Robert's Blog

Tuesday, October 13, 2009

Wow - DB2 Data Sharing Comes to the AIX/Power Platform

When my youngest child - now 8 years old - was younger still, I would read her a story at bedtime. One of her favorites was "Lilly's Purple Plastic Purse," by Kevin Henkes. Lilly was enthralled by her teacher, Mr. Slinger, and expressed her admiration for him pithily: "'Wow,' said Lilly. That was just about all she could say. 'Wow.'"

That pretty much sums up my reaction to IBM's recent announcement of DB2 pureScale, which essentially brings mainframe DB2 data sharing technology to IBM's Power Systems platform running the AIX operating system: "Wow."

I got involved with DB2 for z/OS data sharing in the mid-1990s, while DB2 Version 4 (in which the feature was delivered) was still in the beta-test phase (I was in IBM's DB2 National Technical Support group at the time). I remember being pretty excited about shared-data architecture (in which multiple DB2 systems share concurrent read/write access to a database stored on shared disk volumes) and the potential for the solution to meet formerly unattainable objectives in terms of workload growth and database uptime. Sure enough, potential became reality, and DB2 for z/OS data sharing on the IBM Parallel Sysplex mainframe cluster became (and still is) the gold standard for enterprise data-serving scalability and availability. It was a huge jump forward, capability-wise, for DB2 on the mainframe platform.

Now here we are in 2009, and DB2 for AIX has taken that big leap forward. pureScale doesn't just meet the shared-data competition in the UNIX marketplace - it changes the game. It will deliver levels of scalability and availability that simply were not possible before. How? Simple: it utilizes the same centralized shared-memory approach to global lock management and data coherency that has worked wonders for organizations that run DB2 for z/OS in data sharing mode. Here's the deal: if you're going to give multiple data servers read/write access to one database, you have a couple of choices when it comes to keeping the different data servers from trashing the consistency of said database: you can have a node directly communicate with all the other nodes regarding data rows that it's changing and data that it has cached locally, or you can go with a centralized approach, in which a data server node posts global lock and global buffer pool information to structures residing in devices that provide a shared-memory resource to the group (and here the term "global" refers to lock and buffer pool information that a node has to make known to other nodes so as to preserve data integrity). The problem with the former solution (one node directly communicates global lock and page cache information to others) is that it doesn't scale well - go beyond 4 nodes or so, and the increase in overhead largely negates the processing capacity of an added node.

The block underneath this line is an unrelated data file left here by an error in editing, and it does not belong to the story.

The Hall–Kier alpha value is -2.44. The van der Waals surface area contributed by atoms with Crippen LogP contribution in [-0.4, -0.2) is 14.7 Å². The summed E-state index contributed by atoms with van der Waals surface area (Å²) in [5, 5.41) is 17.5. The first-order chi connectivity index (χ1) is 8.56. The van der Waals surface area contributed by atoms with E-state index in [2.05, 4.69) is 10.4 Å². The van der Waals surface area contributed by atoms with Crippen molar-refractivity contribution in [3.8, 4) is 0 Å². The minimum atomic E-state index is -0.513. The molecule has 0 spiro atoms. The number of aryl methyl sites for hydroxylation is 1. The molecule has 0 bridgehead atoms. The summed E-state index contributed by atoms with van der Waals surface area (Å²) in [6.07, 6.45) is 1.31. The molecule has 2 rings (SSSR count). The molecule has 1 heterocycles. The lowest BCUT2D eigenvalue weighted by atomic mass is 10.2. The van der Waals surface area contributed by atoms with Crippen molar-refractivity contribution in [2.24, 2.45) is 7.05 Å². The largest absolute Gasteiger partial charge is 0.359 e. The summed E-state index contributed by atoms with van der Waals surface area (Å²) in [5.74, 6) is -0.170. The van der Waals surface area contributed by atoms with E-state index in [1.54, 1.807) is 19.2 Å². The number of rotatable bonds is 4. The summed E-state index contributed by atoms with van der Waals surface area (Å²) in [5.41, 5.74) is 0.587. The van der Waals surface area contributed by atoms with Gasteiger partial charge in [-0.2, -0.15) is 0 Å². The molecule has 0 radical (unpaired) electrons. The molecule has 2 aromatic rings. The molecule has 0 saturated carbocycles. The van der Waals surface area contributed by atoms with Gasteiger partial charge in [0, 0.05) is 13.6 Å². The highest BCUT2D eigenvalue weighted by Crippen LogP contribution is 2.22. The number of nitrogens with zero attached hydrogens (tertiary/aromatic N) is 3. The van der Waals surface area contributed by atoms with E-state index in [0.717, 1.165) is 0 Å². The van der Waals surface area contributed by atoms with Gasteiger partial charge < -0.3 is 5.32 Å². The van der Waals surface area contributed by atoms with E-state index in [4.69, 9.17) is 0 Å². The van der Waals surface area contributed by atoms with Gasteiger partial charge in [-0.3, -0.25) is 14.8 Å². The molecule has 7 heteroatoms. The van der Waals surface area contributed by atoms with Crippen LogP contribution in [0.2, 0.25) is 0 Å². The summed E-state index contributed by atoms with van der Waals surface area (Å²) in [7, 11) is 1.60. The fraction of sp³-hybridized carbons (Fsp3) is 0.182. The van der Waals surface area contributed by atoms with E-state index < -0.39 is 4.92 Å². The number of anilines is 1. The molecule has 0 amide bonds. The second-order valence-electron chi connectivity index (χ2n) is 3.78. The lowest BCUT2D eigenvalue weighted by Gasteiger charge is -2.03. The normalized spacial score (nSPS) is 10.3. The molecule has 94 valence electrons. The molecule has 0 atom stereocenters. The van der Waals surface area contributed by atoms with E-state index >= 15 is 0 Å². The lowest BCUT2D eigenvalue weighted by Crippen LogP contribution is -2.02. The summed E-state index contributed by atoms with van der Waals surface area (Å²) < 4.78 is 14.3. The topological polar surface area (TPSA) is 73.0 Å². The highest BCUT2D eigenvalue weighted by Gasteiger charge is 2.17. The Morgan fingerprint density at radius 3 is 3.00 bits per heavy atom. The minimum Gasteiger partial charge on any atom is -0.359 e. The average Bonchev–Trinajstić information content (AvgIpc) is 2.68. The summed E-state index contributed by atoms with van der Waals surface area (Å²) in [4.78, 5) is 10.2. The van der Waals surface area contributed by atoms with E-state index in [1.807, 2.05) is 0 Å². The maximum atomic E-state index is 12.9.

DB2 for z/OS data sharing, as people familiar with the technology know, was implemented with the centralized approach. The structures are known as the lock structure, the group buffer pools, and the shared communications area (the latter used to keep member nodes apprised of database objects in an exception state), and the shared-memory devices are called coupling facilities (originally external devices that are increasingly implemented as logical partitions within mainframe servers). The lock structure functions, in part, as a "bulletin board," to which nodes can post global lock information - and at which nodes can access global lock information - in microseconds (the lock structure also stores information about currently held data-changing locks, which helps to speed recovery in the event of a node failure). Members of a DB2 for z/OS data sharing group use the group buffer pools in the coupling facilities to "register interest" in database pages cached locally, so that they can be informed when a locally cached page has been changed by another member (changed pages are written to group buffer pools as part of commit processing, and they can be accessed there by other members in MUCH less time than a retrieval from disk - even from disk controller cache - would require).